Due to increasing amounts of sex hormones during and after puberty, boys and girls grow considerably during their teenage years, according to the website Kids Health. While girls tend to begin these growth spurts earlier, boys tend to grow taller and over a longer period of time. As such, preteen girls tend to tower over their male classmates, who eventually catch up to and surpass these girls in height as they experience their own growth spurts.
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With surges of testosterone in boys and estrogen in girls, puberty triggers a variety of physical changes that lead to sexual maturity. Girls tend to enter puberty between the ages of 8 and 13, while their male peers join them later, typically between the ages of 10 and 13, according to the website Kids Health. While growth spurts may occur before, during or after puberty, most puberty-related growth spurts occur in the early-to-mid teenage years. Although the growth of girls tends to slow down by the age of 14, the average teenage boy will continue growing rapidly until the age of 16.
During the rapid surge in development of a teen's bones and muscles, growth occurs at different paces, notes the Virginia Cooperative Extension. Some teens experience intense bursts of development known as mini-spurts, which may be accompanied by physical "growing pains" in their legs. During these phases of intense growth, boys may increase in height by up to 4 inches and girls up to 3 1/2 inches in a single year, notes BBC. In between mini-spurts, such teens may continue growing at a normal pace. Other teens, however, grow at a steady, above-normal pace throughout their teenage years, slowing down or stopping by the age of 16.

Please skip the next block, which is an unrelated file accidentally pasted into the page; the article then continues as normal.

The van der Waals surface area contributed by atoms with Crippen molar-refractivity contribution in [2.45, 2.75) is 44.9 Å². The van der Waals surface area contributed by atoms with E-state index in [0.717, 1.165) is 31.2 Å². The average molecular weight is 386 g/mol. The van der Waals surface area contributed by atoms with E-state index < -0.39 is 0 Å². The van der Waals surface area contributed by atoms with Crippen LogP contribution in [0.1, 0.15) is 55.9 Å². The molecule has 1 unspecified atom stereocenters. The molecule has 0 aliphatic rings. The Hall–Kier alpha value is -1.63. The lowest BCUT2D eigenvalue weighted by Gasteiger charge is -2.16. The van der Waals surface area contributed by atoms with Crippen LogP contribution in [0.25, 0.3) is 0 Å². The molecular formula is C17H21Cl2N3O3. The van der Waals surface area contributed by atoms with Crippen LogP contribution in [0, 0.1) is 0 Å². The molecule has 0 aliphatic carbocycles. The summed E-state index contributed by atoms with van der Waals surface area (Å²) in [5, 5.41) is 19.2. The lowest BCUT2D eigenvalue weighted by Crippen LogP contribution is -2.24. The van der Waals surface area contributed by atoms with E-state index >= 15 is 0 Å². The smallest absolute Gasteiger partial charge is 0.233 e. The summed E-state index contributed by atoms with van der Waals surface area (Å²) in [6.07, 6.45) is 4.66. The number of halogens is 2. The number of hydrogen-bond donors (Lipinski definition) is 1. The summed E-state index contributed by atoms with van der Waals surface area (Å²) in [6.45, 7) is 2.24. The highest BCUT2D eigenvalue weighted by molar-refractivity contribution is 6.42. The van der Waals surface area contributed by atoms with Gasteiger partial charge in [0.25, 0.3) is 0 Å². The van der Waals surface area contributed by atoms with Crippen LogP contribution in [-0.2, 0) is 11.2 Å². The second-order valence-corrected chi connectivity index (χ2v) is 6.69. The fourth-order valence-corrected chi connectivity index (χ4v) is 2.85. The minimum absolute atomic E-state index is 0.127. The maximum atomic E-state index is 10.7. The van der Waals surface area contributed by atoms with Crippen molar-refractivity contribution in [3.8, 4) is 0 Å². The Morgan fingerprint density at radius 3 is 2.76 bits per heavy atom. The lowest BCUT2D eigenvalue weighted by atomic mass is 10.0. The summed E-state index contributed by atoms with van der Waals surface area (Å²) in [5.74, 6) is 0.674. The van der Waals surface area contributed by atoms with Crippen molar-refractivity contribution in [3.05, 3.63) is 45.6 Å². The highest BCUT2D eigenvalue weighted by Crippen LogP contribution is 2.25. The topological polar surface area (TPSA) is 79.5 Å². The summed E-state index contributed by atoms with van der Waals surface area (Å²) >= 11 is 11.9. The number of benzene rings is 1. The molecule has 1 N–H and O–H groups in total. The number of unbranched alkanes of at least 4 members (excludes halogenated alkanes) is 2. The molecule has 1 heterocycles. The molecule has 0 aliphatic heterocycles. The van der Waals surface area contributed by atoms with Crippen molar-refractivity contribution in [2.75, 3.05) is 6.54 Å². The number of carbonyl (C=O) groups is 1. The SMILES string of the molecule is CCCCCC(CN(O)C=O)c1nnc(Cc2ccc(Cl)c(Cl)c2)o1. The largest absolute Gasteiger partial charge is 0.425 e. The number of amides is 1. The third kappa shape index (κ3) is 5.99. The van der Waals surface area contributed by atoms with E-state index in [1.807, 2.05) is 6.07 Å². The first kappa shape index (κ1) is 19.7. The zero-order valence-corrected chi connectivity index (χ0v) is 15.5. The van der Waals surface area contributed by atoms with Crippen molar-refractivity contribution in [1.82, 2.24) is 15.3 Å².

Most teenagers experience growth spurts, with the average girl growing fastest between the ages of 12 and 13 and the average boy seeing his biggest gains in height between the ages of 14 and 15, according to Broward County Public Schools. Such teens experience a rapid decline in growth following these spurts, with most girls reaching their adult height by the age of 18 and most boys stopping at age 20. Some teenagers, however, do not experience any growth spurts, instead growing at a slow, steady pace throughout their teenage years. While such teens may seem to lag behind their classmates, they may not experience the same rapid decline in growth and eventually catch up to their peers in their late teens.
With growing pains, classmates at a range of different heights and worries about being too short or too tall, growth spurts can be a socially and physically awkward time for teenagers. As such, you should be supportive, avoid comparing your teen to others, provide honest and open answers to any questions and encourage or praise your teen's physical, social and psychological development throughout, according to Kids Health. While it may be difficult to impose rules on your growing teen, nutrition, sleep and physical activity are all vital to proper growth. By modelling a healthy lifestyle and closely monitoring that of your teen, you can help to ensure a healthy, comfortable transition through this physically difficult phase.